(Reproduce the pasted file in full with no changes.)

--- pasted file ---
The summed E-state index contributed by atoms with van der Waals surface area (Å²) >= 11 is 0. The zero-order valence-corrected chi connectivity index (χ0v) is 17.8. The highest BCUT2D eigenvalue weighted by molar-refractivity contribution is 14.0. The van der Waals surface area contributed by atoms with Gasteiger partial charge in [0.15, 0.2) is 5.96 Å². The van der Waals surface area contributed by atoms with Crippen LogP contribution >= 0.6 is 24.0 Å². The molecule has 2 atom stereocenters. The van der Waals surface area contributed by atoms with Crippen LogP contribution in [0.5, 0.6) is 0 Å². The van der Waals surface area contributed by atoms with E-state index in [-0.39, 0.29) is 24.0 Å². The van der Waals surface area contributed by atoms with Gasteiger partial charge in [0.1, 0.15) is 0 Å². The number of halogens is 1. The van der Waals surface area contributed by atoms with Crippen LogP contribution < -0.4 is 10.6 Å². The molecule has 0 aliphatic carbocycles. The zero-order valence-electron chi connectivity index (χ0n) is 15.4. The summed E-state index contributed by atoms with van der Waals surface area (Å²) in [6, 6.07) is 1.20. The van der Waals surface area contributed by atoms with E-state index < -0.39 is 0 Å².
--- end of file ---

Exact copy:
The summed E-state index contributed by atoms with van der Waals surface area (Å²) >= 11 is 0. The zero-order valence-corrected chi connectivity index (χ0v) is 17.8. The highest BCUT2D eigenvalue weighted by molar-refractivity contribution is 14.0. The van der Waals surface area contributed by atoms with Gasteiger partial charge in [0.15, 0.2) is 5.96 Å². The van der Waals surface area contributed by atoms with Crippen LogP contribution >= 0.6 is 24.0 Å². The molecule has 2 atom stereocenters. The van der Waals surface area contributed by atoms with Crippen LogP contribution in [0.5, 0.6) is 0 Å². The van der Waals surface area contributed by atoms with E-state index in [-0.39, 0.29) is 24.0 Å². The van der Waals surface area contributed by atoms with Gasteiger partial charge in [0.1, 0.15) is 0 Å². The number of halogens is 1. The van der Waals surface area contributed by atoms with Crippen LogP contribution < -0.4 is 10.6 Å². The molecule has 0 aliphatic carbocycles. The zero-order valence-electron chi connectivity index (χ0n) is 15.4. The summed E-state index contributed by atoms with van der Waals surface area (Å²) in [6, 6.07) is 1.20. The van der Waals surface area contributed by atoms with E-state index < -0.39 is 0 Å².